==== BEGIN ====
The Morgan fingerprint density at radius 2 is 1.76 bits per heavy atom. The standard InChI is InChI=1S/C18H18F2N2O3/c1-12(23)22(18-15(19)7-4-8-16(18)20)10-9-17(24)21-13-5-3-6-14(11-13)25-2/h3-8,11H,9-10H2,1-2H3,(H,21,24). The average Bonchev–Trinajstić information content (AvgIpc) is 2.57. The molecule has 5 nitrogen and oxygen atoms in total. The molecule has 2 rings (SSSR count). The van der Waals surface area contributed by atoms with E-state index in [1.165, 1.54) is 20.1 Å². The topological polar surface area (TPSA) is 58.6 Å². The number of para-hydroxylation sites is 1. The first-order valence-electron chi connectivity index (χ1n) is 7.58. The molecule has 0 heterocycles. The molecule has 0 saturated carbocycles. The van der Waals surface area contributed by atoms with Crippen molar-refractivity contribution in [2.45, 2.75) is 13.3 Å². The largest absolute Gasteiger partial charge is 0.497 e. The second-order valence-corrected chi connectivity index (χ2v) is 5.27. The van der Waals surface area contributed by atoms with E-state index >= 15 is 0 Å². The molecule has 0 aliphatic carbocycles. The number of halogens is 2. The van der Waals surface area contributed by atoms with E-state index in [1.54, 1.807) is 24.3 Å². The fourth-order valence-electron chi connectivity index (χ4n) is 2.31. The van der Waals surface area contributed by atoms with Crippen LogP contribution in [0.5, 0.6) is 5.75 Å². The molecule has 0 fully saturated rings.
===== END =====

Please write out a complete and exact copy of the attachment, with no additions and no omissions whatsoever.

The Morgan fingerprint density at radius 2 is 1.76 bits per heavy atom. The standard InChI is InChI=1S/C18H18F2N2O3/c1-12(23)22(18-15(19)7-4-8-16(18)20)10-9-17(24)21-13-5-3-6-14(11-13)25-2/h3-8,11H,9-10H2,1-2H3,(H,21,24). The average Bonchev–Trinajstić information content (AvgIpc) is 2.57. The molecule has 5 nitrogen and oxygen atoms in total. The molecule has 2 rings (SSSR count). The van der Waals surface area contributed by atoms with E-state index in [1.165, 1.54) is 20.1 Å². The topological polar surface area (TPSA) is 58.6 Å². The number of para-hydroxylation sites is 1. The first-order valence-electron chi connectivity index (χ1n) is 7.58. The molecule has 0 heterocycles. The molecule has 0 saturated carbocycles. The van der Waals surface area contributed by atoms with Crippen molar-refractivity contribution in [2.45, 2.75) is 13.3 Å². The largest absolute Gasteiger partial charge is 0.497 e. The second-order valence-corrected chi connectivity index (χ2v) is 5.27. The van der Waals surface area contributed by atoms with E-state index >= 15 is 0 Å². The molecule has 0 aliphatic carbocycles. The number of halogens is 2. The van der Waals surface area contributed by atoms with E-state index in [1.54, 1.807) is 24.3 Å². The fourth-order valence-electron chi connectivity index (χ4n) is 2.31. The van der Waals surface area contributed by atoms with Crippen LogP contribution in [0.5, 0.6) is 5.75 Å². The molecule has 0 fully saturated rings.